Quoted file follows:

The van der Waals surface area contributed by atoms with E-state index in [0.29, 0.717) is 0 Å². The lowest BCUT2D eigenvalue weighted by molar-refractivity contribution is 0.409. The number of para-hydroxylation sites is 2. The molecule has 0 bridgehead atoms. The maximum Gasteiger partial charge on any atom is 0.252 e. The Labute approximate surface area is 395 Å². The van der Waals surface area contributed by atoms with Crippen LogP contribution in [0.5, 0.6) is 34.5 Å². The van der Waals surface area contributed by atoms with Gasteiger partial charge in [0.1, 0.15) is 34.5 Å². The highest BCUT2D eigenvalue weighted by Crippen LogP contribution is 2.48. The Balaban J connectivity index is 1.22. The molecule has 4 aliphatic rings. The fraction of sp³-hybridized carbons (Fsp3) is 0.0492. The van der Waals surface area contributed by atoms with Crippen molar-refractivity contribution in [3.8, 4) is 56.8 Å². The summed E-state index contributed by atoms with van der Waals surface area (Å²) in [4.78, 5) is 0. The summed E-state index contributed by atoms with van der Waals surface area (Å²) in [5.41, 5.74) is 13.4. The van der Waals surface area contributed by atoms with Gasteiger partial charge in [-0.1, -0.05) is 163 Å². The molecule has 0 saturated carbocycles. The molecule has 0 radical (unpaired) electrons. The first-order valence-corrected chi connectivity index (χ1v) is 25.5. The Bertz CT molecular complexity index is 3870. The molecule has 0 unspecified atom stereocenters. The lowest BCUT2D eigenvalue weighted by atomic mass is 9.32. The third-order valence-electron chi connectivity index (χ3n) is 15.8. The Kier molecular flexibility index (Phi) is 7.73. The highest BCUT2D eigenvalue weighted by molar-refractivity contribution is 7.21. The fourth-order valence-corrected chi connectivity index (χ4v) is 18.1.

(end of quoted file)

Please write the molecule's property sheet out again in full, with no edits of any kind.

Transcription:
The van der Waals surface area contributed by atoms with E-state index in [0.29, 0.717) is 0 Å². The lowest BCUT2D eigenvalue weighted by molar-refractivity contribution is 0.409. The number of para-hydroxylation sites is 2. The molecule has 0 bridgehead atoms. The maximum Gasteiger partial charge on any atom is 0.252 e. The Labute approximate surface area is 395 Å². The van der Waals surface area contributed by atoms with Crippen LogP contribution in [0.5, 0.6) is 34.5 Å². The van der Waals surface area contributed by atoms with Gasteiger partial charge in [0.1, 0.15) is 34.5 Å². The highest BCUT2D eigenvalue weighted by Crippen LogP contribution is 2.48. The Balaban J connectivity index is 1.22. The molecule has 4 aliphatic rings. The fraction of sp³-hybridized carbons (Fsp3) is 0.0492. The van der Waals surface area contributed by atoms with Crippen molar-refractivity contribution in [3.8, 4) is 56.8 Å². The summed E-state index contributed by atoms with van der Waals surface area (Å²) in [4.78, 5) is 0. The summed E-state index contributed by atoms with van der Waals surface area (Å²) in [5.41, 5.74) is 13.4. The van der Waals surface area contributed by atoms with Gasteiger partial charge in [-0.1, -0.05) is 163 Å². The molecule has 0 saturated carbocycles. The molecule has 0 radical (unpaired) electrons. The first-order valence-corrected chi connectivity index (χ1v) is 25.5. The Bertz CT molecular complexity index is 3870. The molecule has 0 unspecified atom stereocenters. The lowest BCUT2D eigenvalue weighted by atomic mass is 9.32. The third-order valence-electron chi connectivity index (χ3n) is 15.8. The Kier molecular flexibility index (Phi) is 7.73. The highest BCUT2D eigenvalue weighted by molar-refractivity contribution is 7.21. The fourth-order valence-corrected chi connectivity index (χ4v) is 18.1.